ADHD Conference: High Point in 2018

It was just about standing room only at this years popular ADHD Annual Conference. A host of expert ADHD speakers gave their time generously to the large packed auditorium at St Barnabas Conference Centre Sydney on Saturday 20 October 2018.

The event is a highlight of ADHD Awareness Month. It acts as a focal point and forum for ADHD expert speakers to pass the latest information onto individuals, loved ones, carers and educators. All funds made from the conference cover the cost of putting on the event run by ADDults with ADHD.

Over 130 attendees seeking the latest evidence-based information and support resources came from around Sydney, NSW, ACT, VIC, SA and QLD.

People attend to obtain information on ways they can create a better life, deepen their ADHD understanding or take away new ideas and strategies for managing symptoms.

Dr Edwina Birch opened the conference with a high level overview of the ADHD issues currently facing Australia, where currently based on research 1 million meet the diagnostic criteria, but the majority still remain untreated. The audience were encouraged to share their thoughts and ideas on what needs to be done to improve ADHD awareness, reduce the stereotypical misconceptions and to consider both the social and economic costs of not treating ADHD for society as a whole.  

Other sessions throughout the day included Dr David Chee, Consultant Psychiatrist, whose popular topic. "ADHD Medications Demystified" discussed the different types, aspects strengths and weaknesses of ADHD medications, including the latest developments on long-acting medications and the challenges of securing the correct treatment without access to private healthcare. 

Another session saw Jeroen Decartes, Clinical Psychologist, talk about "Asperger’s and ADHD", running through details of symptoms and treatment strategies including his Temperature of Communication Scale for those with challenges that are found in both conditions.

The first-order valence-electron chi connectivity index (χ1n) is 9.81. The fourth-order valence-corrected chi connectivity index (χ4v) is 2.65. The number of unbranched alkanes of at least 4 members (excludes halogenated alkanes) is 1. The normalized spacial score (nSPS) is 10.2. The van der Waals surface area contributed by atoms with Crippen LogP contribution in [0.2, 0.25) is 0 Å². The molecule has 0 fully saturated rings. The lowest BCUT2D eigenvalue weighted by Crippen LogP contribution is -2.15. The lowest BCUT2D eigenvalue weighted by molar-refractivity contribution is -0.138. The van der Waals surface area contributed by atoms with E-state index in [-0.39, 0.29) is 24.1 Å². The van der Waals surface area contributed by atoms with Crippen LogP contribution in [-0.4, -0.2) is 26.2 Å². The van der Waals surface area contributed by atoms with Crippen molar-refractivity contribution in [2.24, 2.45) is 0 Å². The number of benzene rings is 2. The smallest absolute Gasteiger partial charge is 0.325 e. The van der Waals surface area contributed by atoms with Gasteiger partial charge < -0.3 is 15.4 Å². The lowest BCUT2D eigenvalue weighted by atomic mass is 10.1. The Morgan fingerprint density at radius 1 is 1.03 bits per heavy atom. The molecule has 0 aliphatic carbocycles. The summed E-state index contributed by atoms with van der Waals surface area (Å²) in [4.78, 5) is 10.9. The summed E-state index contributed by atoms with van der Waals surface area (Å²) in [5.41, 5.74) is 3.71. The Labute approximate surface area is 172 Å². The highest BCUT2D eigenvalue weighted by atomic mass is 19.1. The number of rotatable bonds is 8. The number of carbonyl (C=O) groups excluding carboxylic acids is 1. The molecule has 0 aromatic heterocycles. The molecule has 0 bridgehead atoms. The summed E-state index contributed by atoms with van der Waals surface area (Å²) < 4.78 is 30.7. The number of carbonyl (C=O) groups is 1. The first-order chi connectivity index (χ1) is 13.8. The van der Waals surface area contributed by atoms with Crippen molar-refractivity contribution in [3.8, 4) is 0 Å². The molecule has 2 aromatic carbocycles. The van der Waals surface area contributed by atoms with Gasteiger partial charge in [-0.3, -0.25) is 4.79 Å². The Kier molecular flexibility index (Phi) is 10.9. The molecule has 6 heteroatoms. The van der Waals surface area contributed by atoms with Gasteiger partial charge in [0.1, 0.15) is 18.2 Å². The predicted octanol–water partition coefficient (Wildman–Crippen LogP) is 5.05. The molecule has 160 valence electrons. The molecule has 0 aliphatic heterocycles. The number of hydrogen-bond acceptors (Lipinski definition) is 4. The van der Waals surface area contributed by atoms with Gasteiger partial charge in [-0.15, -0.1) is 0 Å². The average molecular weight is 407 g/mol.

Dr Amanda Mullins, MAPS, FCCLP, Doctor of Clinical Psychology also ran another popular, highly informative session about "Emotional Regulation and ADHD" including strategies for individuals on managing the influence of emotional arousal on thoughts and behaviours and 'big' emotions.

Dr Alison Poulton focused on the mental effort and reward imbalances in those with ADHD, including an overview of the neurological differences in the ADHD brain. Oppositional Defiant Disorder (ODD) which often accompanies ADHD can make diagnosis and treatment more challenging.

Carol Martyn AKA Dr DeClutter provided clarity on the difference between hoarding, clutter and mess and debunked some of the myths surrounding ADHD struggles with organisation. The suggestion that all those diagnosed with ADHD are disorganised in every area of their lives is often not the case.

Over the coming weeks ADDults with ADHD will be providing further insight into all the topics discussed at the ADHD Annual Conference, including interviews with all of the experts who presented at the conference.

Amanda Mullin at ADHD Annual Conference 2018

 

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